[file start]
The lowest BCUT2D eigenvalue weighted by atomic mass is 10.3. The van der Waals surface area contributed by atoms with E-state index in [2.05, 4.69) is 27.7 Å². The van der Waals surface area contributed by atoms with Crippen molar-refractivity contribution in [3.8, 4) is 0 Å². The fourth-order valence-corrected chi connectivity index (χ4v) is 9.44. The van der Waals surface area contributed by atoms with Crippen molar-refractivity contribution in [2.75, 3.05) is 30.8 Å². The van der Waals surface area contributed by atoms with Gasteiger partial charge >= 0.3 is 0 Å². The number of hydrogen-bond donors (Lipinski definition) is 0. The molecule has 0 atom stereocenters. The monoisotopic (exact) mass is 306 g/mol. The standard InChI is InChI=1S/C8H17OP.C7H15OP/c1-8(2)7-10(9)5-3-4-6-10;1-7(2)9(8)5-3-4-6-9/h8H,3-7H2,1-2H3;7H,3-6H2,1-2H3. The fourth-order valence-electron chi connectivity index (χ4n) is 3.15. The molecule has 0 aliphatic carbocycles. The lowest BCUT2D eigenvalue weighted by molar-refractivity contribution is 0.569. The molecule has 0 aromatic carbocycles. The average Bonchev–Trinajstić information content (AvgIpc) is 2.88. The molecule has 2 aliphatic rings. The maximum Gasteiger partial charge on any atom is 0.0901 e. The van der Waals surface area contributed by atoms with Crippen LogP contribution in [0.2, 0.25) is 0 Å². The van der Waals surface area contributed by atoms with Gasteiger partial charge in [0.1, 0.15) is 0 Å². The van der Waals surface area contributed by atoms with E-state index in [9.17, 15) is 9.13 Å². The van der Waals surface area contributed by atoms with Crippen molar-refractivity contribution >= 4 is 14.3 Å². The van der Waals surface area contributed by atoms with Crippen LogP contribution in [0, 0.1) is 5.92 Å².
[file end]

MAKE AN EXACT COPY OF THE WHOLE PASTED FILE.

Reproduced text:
The lowest BCUT2D eigenvalue weighted by atomic mass is 10.3. The van der Waals surface area contributed by atoms with E-state index in [2.05, 4.69) is 27.7 Å². The van der Waals surface area contributed by atoms with Crippen molar-refractivity contribution in [3.8, 4) is 0 Å². The fourth-order valence-corrected chi connectivity index (χ4v) is 9.44. The van der Waals surface area contributed by atoms with Crippen molar-refractivity contribution in [2.75, 3.05) is 30.8 Å². The van der Waals surface area contributed by atoms with Gasteiger partial charge >= 0.3 is 0 Å². The number of hydrogen-bond donors (Lipinski definition) is 0. The molecule has 0 atom stereocenters. The monoisotopic (exact) mass is 306 g/mol. The standard InChI is InChI=1S/C8H17OP.C7H15OP/c1-8(2)7-10(9)5-3-4-6-10;1-7(2)9(8)5-3-4-6-9/h8H,3-7H2,1-2H3;7H,3-6H2,1-2H3. The fourth-order valence-electron chi connectivity index (χ4n) is 3.15. The molecule has 0 aliphatic carbocycles. The lowest BCUT2D eigenvalue weighted by molar-refractivity contribution is 0.569. The molecule has 0 aromatic carbocycles. The average Bonchev–Trinajstić information content (AvgIpc) is 2.88. The molecule has 2 aliphatic rings. The maximum Gasteiger partial charge on any atom is 0.0901 e. The van der Waals surface area contributed by atoms with Crippen LogP contribution in [0.2, 0.25) is 0 Å². The van der Waals surface area contributed by atoms with Gasteiger partial charge in [0.1, 0.15) is 0 Å². The van der Waals surface area contributed by atoms with E-state index in [9.17, 15) is 9.13 Å². The van der Waals surface area contributed by atoms with Crippen molar-refractivity contribution >= 4 is 14.3 Å². The van der Waals surface area contributed by atoms with Crippen LogP contribution in [0, 0.1) is 5.92 Å².